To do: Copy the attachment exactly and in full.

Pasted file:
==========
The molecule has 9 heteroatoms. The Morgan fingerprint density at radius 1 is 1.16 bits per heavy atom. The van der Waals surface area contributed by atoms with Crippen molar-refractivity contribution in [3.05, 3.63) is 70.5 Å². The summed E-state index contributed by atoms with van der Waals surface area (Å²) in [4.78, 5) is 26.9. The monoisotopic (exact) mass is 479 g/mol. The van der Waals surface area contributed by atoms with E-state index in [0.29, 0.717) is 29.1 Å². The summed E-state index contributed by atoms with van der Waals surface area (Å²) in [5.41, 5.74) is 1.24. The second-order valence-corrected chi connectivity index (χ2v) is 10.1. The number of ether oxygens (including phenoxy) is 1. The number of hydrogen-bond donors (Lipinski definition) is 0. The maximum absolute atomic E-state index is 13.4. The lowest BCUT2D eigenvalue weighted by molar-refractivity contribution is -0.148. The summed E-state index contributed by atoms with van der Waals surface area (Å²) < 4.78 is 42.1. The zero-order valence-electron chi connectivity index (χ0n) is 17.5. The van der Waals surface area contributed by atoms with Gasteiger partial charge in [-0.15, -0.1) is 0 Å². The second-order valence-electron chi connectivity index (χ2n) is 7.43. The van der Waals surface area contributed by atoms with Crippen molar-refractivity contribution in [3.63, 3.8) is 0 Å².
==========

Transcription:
The molecule has 9 heteroatoms. The Morgan fingerprint density at radius 1 is 1.16 bits per heavy atom. The van der Waals surface area contributed by atoms with Crippen molar-refractivity contribution in [3.05, 3.63) is 70.5 Å². The summed E-state index contributed by atoms with van der Waals surface area (Å²) in [4.78, 5) is 26.9. The monoisotopic (exact) mass is 479 g/mol. The van der Waals surface area contributed by atoms with E-state index in [0.29, 0.717) is 29.1 Å². The summed E-state index contributed by atoms with van der Waals surface area (Å²) in [5.41, 5.74) is 1.24. The second-order valence-corrected chi connectivity index (χ2v) is 10.1. The number of ether oxygens (including phenoxy) is 1. The number of hydrogen-bond donors (Lipinski definition) is 0. The maximum absolute atomic E-state index is 13.4. The lowest BCUT2D eigenvalue weighted by molar-refractivity contribution is -0.148. The summed E-state index contributed by atoms with van der Waals surface area (Å²) < 4.78 is 42.1. The zero-order valence-electron chi connectivity index (χ0n) is 17.5. The van der Waals surface area contributed by atoms with Gasteiger partial charge in [-0.15, -0.1) is 0 Å². The second-order valence-electron chi connectivity index (χ2n) is 7.43. The van der Waals surface area contributed by atoms with Crippen molar-refractivity contribution in [3.63, 3.8) is 0 Å².